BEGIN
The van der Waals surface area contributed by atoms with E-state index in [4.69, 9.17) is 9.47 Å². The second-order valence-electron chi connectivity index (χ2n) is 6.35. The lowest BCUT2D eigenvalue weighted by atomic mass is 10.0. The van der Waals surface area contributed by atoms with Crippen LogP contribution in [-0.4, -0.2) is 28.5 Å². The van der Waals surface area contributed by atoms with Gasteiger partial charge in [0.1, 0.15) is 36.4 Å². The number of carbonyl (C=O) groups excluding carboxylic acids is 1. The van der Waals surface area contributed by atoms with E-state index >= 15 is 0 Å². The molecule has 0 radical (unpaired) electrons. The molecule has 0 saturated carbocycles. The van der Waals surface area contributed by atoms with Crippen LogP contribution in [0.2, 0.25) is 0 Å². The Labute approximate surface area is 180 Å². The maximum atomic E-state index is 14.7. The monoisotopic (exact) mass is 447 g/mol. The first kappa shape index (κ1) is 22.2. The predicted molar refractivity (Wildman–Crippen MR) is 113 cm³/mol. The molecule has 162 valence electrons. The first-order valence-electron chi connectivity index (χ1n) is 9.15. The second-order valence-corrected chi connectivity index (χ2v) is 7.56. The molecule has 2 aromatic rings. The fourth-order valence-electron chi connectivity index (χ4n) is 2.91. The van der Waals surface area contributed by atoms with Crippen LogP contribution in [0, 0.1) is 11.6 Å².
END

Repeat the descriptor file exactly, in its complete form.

The van der Waals surface area contributed by atoms with E-state index in [4.69, 9.17) is 9.47 Å². The second-order valence-electron chi connectivity index (χ2n) is 6.35. The lowest BCUT2D eigenvalue weighted by atomic mass is 10.0. The van der Waals surface area contributed by atoms with Crippen LogP contribution in [-0.4, -0.2) is 28.5 Å². The van der Waals surface area contributed by atoms with Gasteiger partial charge in [0.1, 0.15) is 36.4 Å². The number of carbonyl (C=O) groups excluding carboxylic acids is 1. The van der Waals surface area contributed by atoms with E-state index >= 15 is 0 Å². The molecule has 0 radical (unpaired) electrons. The molecule has 0 saturated carbocycles. The van der Waals surface area contributed by atoms with Crippen LogP contribution in [0.2, 0.25) is 0 Å². The Labute approximate surface area is 180 Å². The maximum atomic E-state index is 14.7. The monoisotopic (exact) mass is 447 g/mol. The first kappa shape index (κ1) is 22.2. The predicted molar refractivity (Wildman–Crippen MR) is 113 cm³/mol. The molecule has 162 valence electrons. The first-order valence-electron chi connectivity index (χ1n) is 9.15. The second-order valence-corrected chi connectivity index (χ2v) is 7.56. The molecule has 2 aromatic rings. The fourth-order valence-electron chi connectivity index (χ4n) is 2.91. The van der Waals surface area contributed by atoms with Crippen LogP contribution in [0, 0.1) is 11.6 Å².